Whether the British did it or the Sri Lankan governments did it, advantaging or disadvantaging one ethnic group over another simply because of their ethnicity is wrong. Failure of the State law enforcement authorities to protect people who were being subject to violence simply because of their ethnicity is also wrong. The solution to this conflict rests in the ability of the Sri Lankan State to address these two very fundamental issues and to have measures in place to ensure they do not happen again. This is where radical constitutional changes are needed at the centre to make sure no government, on account of a numerical majority they may have in the national Parliament, is able to pass legislation that advantages or disadvantages one ethnic group over another. While devolution of political power is also part of a possible solution, devolution should be considered for the entire country, and not just for the North and the East of the country, as a means of greater empowerment of the people living in regional areas.

In conclusion, a reference is made about the often claimed discrimination in education that Tamil people had to suffer under Sinhala administrations since 1956. While the Sinhala only language policy for government servants, the standardisation policy of the 1970’s were discriminatory, and therefore wrong, paradoxically, these policies, especially the standardisation policy does not appear to have made serious inroads into university education opportunities for Tamils at least up until 1981, just prior to the violence of 1983 against the Tamils which followed the LTTE attack against the Army that killed 13 soldiers, and the hardening of attitudes on both sides of the divide. Department of Census and Statistics data for 1981 show the following.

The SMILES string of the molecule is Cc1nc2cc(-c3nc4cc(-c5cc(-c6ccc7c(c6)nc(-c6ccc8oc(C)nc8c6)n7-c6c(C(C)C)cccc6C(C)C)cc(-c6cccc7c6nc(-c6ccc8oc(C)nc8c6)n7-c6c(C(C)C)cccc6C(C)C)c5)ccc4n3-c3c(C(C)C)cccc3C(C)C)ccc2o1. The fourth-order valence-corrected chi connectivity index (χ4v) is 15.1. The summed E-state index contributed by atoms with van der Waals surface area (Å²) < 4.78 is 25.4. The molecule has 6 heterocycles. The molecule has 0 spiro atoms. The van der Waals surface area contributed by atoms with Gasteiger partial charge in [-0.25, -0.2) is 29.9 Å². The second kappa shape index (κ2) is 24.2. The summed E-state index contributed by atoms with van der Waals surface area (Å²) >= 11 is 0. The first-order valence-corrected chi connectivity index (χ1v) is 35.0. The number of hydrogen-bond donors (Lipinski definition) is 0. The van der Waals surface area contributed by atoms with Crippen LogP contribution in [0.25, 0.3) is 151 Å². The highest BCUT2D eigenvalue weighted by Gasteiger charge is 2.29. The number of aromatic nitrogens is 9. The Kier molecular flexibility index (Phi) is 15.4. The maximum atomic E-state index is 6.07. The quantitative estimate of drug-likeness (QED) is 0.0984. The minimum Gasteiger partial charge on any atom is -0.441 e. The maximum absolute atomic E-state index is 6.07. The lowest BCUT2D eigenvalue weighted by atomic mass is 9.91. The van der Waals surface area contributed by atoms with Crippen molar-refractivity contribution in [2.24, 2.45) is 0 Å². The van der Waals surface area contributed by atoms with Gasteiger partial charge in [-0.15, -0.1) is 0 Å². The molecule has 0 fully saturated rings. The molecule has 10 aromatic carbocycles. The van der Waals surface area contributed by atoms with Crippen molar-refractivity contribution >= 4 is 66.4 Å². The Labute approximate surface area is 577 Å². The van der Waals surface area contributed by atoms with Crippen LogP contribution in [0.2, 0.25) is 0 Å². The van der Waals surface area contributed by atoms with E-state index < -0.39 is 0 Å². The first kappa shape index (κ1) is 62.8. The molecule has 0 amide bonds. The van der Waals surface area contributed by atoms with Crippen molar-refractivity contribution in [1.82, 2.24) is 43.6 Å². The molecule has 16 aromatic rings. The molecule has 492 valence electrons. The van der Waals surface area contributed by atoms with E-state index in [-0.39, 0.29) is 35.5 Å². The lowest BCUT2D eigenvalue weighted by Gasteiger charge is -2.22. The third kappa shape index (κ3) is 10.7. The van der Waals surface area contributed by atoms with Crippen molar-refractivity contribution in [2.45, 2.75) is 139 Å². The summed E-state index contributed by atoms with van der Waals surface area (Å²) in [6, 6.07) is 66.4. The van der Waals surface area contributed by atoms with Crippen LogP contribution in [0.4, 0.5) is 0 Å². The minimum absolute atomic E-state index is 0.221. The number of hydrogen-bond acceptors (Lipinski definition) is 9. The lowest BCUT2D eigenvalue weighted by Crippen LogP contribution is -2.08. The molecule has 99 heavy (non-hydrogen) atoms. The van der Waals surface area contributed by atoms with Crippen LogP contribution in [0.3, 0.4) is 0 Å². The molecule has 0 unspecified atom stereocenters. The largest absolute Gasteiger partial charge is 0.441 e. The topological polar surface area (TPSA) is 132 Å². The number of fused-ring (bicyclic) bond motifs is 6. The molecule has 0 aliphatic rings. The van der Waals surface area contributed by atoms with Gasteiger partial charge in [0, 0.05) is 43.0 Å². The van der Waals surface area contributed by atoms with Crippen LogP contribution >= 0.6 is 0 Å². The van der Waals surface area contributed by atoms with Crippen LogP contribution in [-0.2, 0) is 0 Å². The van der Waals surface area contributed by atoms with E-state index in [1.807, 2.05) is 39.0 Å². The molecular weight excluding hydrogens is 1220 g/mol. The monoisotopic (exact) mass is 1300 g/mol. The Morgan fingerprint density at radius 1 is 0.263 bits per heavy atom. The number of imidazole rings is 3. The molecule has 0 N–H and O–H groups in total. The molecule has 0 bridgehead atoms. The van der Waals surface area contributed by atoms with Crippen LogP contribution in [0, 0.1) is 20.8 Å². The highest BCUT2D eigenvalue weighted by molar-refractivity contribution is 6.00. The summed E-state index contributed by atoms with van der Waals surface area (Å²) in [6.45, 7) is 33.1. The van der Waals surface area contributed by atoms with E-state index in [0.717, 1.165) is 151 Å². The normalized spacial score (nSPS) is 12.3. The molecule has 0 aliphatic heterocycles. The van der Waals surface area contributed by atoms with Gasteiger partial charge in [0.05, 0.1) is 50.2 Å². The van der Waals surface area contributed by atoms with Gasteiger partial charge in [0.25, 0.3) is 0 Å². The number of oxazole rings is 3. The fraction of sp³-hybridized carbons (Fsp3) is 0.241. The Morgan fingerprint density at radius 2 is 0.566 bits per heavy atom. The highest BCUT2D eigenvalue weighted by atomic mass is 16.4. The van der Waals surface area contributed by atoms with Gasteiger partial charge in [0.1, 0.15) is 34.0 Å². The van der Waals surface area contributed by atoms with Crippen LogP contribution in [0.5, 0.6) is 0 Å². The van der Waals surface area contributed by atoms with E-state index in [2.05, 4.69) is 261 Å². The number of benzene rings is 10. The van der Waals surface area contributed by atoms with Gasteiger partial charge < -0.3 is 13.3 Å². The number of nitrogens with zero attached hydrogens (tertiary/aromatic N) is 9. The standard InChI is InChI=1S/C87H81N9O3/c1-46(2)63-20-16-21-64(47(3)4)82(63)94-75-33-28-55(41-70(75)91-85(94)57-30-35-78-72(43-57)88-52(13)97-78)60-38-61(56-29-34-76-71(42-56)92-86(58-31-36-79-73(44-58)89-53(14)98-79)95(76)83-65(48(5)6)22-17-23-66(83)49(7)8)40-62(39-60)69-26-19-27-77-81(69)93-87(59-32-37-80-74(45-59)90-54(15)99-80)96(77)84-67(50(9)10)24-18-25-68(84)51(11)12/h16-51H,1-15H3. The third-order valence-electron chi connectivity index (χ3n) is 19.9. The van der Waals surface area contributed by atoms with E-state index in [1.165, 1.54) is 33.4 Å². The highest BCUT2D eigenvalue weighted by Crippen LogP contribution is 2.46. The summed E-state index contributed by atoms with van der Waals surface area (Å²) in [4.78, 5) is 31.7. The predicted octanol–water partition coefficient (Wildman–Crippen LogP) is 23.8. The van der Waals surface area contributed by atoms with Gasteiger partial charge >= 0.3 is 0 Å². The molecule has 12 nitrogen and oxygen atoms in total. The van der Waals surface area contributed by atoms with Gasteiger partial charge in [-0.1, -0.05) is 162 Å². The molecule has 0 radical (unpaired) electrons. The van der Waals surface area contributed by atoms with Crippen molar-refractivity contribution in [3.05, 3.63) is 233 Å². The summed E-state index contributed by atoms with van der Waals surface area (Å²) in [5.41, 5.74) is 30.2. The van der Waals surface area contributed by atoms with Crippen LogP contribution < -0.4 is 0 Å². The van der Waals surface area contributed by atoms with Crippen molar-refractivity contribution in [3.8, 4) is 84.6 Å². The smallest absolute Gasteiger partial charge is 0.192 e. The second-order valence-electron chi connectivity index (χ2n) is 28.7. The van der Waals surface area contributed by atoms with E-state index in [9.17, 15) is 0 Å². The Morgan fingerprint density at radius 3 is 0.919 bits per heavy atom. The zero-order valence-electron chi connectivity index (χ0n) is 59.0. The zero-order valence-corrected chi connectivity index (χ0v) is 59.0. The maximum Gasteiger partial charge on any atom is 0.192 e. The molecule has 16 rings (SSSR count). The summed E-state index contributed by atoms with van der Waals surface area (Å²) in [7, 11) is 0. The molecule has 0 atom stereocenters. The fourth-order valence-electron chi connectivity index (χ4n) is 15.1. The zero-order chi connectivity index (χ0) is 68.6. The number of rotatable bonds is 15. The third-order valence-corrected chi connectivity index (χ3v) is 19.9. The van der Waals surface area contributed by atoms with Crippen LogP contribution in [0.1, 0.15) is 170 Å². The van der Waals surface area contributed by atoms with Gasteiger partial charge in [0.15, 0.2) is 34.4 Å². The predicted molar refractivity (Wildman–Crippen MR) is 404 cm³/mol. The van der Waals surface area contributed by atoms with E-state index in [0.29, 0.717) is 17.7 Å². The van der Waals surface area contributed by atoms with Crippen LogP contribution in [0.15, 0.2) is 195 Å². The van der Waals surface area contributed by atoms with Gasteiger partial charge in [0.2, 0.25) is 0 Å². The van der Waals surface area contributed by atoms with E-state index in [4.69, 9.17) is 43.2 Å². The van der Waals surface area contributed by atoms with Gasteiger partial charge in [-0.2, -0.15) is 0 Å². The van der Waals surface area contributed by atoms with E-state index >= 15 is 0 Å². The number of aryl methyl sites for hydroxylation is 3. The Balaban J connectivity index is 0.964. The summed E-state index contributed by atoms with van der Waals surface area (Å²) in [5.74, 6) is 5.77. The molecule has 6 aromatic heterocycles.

Number of Tamil students admitted to science faculties in Sri Lankan universities.

Medicine 25.1%, Dentistry, 40.0%, Vet Science 23.3%, Agriculture, 27.0%, Bio Science 28.9%, Engineering 30.4%, Architecture, 23.9%, Physical Science 38. 0%, Commerce, 34.2%.

One can only hypothesise whether some of the discriminatory measures (positive discrimination favouring the Sinhalese) would have had a major effect on education and job opportunities for Tamils, had the LTTE not been there and the Tamil politicians, as a collective, had continued to pursue peaceful and democratic means to remove all discriminatory measures and also negotiated greater political autonomy for them in the country.

The Sinhala politicians should wonder whether 1983 should have been allowed to happen as firstly it was a disgrace against all that is human, and secondly, as it was a political suicide act. In the end, it is the violence perpetrated against the Tamils in 1983 that tilted the balance in favour of an armed separatist agenda, and those politicians who had a hand in it, implicitly or explicitly, and the State law enforcement authorities who failed to safeguard the lives and property of Tamil people, could well be identified as the traitors who helped to create a mountain out of molehill, and made the LTTE what it became, the most violent terrorist organisation in the world for a long time. It is this single act of 1983 that made a political solution almost impossible despite the efforts of many.

Today, a solution seems far more probable as the world has finally woken up to the fact that the LTTE is an insult to genuine freedom fighter organisations and that they have never been interested in any type of solution to this conflict. This change of attitude has made it possible for moderate Tamils to express their views and seek a solution through non violent, democratic means.

The issue before such Tamil moderates is to differentiate fact from fiction, identify their genuine problems, consider contemporary realities and examine ways and means of arriving at a solution that is acceptable to all communities. The opportunity is also there for the Sinhala and Muslim people to reach out to such moderates and work with them to seek that solution. One can only hope that the New Year will usher in new partnerships and there will be a genuine desire on the part of all communities to reach a political agreement that is just and fair, and is sustainable in the years to come.

- Asian Tribune -